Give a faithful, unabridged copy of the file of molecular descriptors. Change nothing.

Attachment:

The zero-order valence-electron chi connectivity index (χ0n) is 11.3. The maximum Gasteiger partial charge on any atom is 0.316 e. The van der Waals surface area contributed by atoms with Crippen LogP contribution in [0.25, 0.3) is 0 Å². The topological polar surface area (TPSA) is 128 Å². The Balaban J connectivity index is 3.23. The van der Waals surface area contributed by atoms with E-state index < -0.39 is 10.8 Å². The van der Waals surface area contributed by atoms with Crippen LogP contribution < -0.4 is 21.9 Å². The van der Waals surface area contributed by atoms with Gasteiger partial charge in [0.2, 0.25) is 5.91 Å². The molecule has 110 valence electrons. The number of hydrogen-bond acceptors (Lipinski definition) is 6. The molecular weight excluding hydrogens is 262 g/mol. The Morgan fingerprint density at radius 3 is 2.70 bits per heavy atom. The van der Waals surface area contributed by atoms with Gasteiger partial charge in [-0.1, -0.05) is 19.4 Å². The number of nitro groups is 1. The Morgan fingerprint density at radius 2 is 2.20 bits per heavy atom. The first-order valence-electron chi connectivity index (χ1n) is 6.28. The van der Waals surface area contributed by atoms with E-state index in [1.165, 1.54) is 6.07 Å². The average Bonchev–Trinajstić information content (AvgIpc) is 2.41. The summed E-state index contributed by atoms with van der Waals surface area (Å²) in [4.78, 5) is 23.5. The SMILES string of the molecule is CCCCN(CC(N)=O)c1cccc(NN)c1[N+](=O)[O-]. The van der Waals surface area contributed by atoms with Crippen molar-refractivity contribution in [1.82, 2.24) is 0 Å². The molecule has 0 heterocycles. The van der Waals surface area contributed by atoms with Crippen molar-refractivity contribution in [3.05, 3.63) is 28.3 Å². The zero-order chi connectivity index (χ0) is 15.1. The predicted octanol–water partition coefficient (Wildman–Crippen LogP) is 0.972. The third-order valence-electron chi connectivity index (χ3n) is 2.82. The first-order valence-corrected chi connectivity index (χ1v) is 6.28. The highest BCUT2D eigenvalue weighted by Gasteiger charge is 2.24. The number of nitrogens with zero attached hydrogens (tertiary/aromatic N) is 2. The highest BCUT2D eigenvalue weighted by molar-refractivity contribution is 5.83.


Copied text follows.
The zero-order valence-electron chi connectivity index (χ0n) is 11.3. The maximum Gasteiger partial charge on any atom is 0.316 e. The van der Waals surface area contributed by atoms with Crippen LogP contribution in [0.25, 0.3) is 0 Å². The topological polar surface area (TPSA) is 128 Å². The Balaban J connectivity index is 3.23. The van der Waals surface area contributed by atoms with E-state index < -0.39 is 10.8 Å². The van der Waals surface area contributed by atoms with Crippen LogP contribution < -0.4 is 21.9 Å². The van der Waals surface area contributed by atoms with Gasteiger partial charge in [0.2, 0.25) is 5.91 Å². The molecule has 110 valence electrons. The number of hydrogen-bond acceptors (Lipinski definition) is 6. The molecular weight excluding hydrogens is 262 g/mol. The Morgan fingerprint density at radius 3 is 2.70 bits per heavy atom. The van der Waals surface area contributed by atoms with Gasteiger partial charge in [-0.1, -0.05) is 19.4 Å². The number of nitro groups is 1. The Morgan fingerprint density at radius 2 is 2.20 bits per heavy atom. The first-order valence-electron chi connectivity index (χ1n) is 6.28. The van der Waals surface area contributed by atoms with E-state index in [1.165, 1.54) is 6.07 Å². The average Bonchev–Trinajstić information content (AvgIpc) is 2.41. The summed E-state index contributed by atoms with van der Waals surface area (Å²) in [4.78, 5) is 23.5. The SMILES string of the molecule is CCCCN(CC(N)=O)c1cccc(NN)c1[N+](=O)[O-]. The van der Waals surface area contributed by atoms with Crippen molar-refractivity contribution in [1.82, 2.24) is 0 Å². The molecule has 0 heterocycles. The van der Waals surface area contributed by atoms with Crippen molar-refractivity contribution in [3.05, 3.63) is 28.3 Å². The zero-order chi connectivity index (χ0) is 15.1. The predicted octanol–water partition coefficient (Wildman–Crippen LogP) is 0.972. The third-order valence-electron chi connectivity index (χ3n) is 2.82. The first-order valence-corrected chi connectivity index (χ1v) is 6.28. The highest BCUT2D eigenvalue weighted by Gasteiger charge is 2.24. The number of nitrogens with zero attached hydrogens (tertiary/aromatic N) is 2. The highest BCUT2D eigenvalue weighted by molar-refractivity contribution is 5.83.